Dog Tales – part 3 Back in Scotland.

Let me introduce myself: My name is Teallach I was a very soft Alsatian and I have been asked to write about my life in the mountains. 

I was very lucky to have spent all of my life on the hills, mountains and wild places. My mother was Dreish another Mountain Dog she told me when I was very young that if I was lucky I may be able to choose this way of life as well. Dreish was an incredible dog a fully trained Search and Rescue Dog in Scotland (SARDA) and Wales, like her owner very fit and strong so I had a great pedigree. She had won the SARDA Madras Trophy in 1977 for best Novice Search Dog she was a machine. After a few weeks where I was bottled fed by Allister’s wife Pat I met my owner a very small loud human, he had a strange name” Heavy”. 

He was introduced to me and the other pups but it was my huge feet that mattered to him and for 12 years we looked after each other. Mainly to be honest I looked after him!

It was great we were back in Scotland and straight on 2 weeks on the annual RAF Mountain Rescue Winter Course. The Course was split into two parts the first at Grantown on Spey at the PTI Outdoor Centre for 3 days then we split into 2 groups one stayed and the other went to Ben Nevis. It was a long Course over 10 days on the hills. Grantown where the Centre was fun though I was banned Anne the civilian administrator and the Chef let me come in once the Boss left every night. This was after a day on the hill this was ideal, nice and warm and looked after. The first 3 days of the winter course was hard, there were over 40 on the course many were new team members from the 6 RAF Mountain Rescue Teams. The entire Course in these days learned and were refreshed on basic winter skills and had an overnight stop in a snow – hole, it was exciting stuff.

Travelling to Skye with Kas the Team Leader.

I loved the digging holes and spent the day chasing snow thrown by the troops. We would also go for night navigation from the snow hole. This was where I could show them at the end of the walk where the snow hole was no matter how bad the weather. Some of the new troops were pretty worried about this but most of the time it went well. On another occasions in a snow hole the weather got bad I started barking in the middle of the night. Heavy told me to shut up . I kept going heavy went outside and he found two climbers who had a bit of an epic, saw the light of the snow hole tried to get in only to be met by a wild dog. They were bivying outside when Heavy brought them in.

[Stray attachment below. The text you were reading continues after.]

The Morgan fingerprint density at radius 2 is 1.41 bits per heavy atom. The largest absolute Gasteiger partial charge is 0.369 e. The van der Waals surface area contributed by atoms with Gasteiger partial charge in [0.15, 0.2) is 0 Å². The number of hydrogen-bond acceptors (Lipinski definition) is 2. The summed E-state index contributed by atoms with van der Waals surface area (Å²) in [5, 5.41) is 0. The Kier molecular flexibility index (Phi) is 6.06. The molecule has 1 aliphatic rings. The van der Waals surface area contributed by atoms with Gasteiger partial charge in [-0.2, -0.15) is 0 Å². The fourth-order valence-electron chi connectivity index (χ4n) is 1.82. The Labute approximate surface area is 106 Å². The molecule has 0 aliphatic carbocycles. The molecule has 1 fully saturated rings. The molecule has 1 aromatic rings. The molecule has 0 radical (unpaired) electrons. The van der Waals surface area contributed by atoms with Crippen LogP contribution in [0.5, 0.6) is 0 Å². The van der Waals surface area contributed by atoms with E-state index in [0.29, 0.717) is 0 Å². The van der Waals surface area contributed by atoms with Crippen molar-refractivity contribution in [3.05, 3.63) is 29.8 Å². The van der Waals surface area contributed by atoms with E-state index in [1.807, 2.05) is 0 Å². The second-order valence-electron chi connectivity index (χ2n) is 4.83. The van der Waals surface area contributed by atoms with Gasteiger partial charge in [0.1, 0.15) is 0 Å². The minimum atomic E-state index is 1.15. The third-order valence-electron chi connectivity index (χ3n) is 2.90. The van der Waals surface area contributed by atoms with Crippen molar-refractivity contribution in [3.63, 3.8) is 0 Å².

In winter on our Courses there was always a call out when some climber fell of a route in the Cairngorms and we were there to help. To a few this was too much watching folk falling or picking up the pieces was not nice. The troops worked very hard often after a day on the hill the call out would come and usually me and Heavy found a route for the stretcher to be carried out. It was hard work but great after the training was over as we could go climbing or in poor weather bothying. If the weather was poor we head to remote areas getting Munros in. I got to know the Cairngorms well and only had one near epic when I went over a small cornice at Windy Gap, I never did that again for a while. Heavy was not impressed as he nearly followed me!  I learned to cope with the wild weather, I was used to it and  whilst the team was training and would curl up into my ball as the new troops learned simple things like putting on crampons, this could be a slow business.  I learned as a dog on the mountains you had to be patient and well trained I was rarely on a lead as Heavy trusted me and I have now a nose for the big Cornices.

Winter Course work

The Fort William phase on the Winter Course was great and Ben Nevis was special and we stayed at the famous CIC Hut I was allowed to climb the easy gullies but when they did a big route I would go for a walk with some of the course who were tired and needed an easy day. I met some of the greats of climbing at the time Cubby, The Brat, Doug Scott  to name a few and most were okay, if not I marked their bags! I was also not allowed to stay in the CIC hut but I did hiding under the beds if the nasty custodian was about in the end he was okay to me.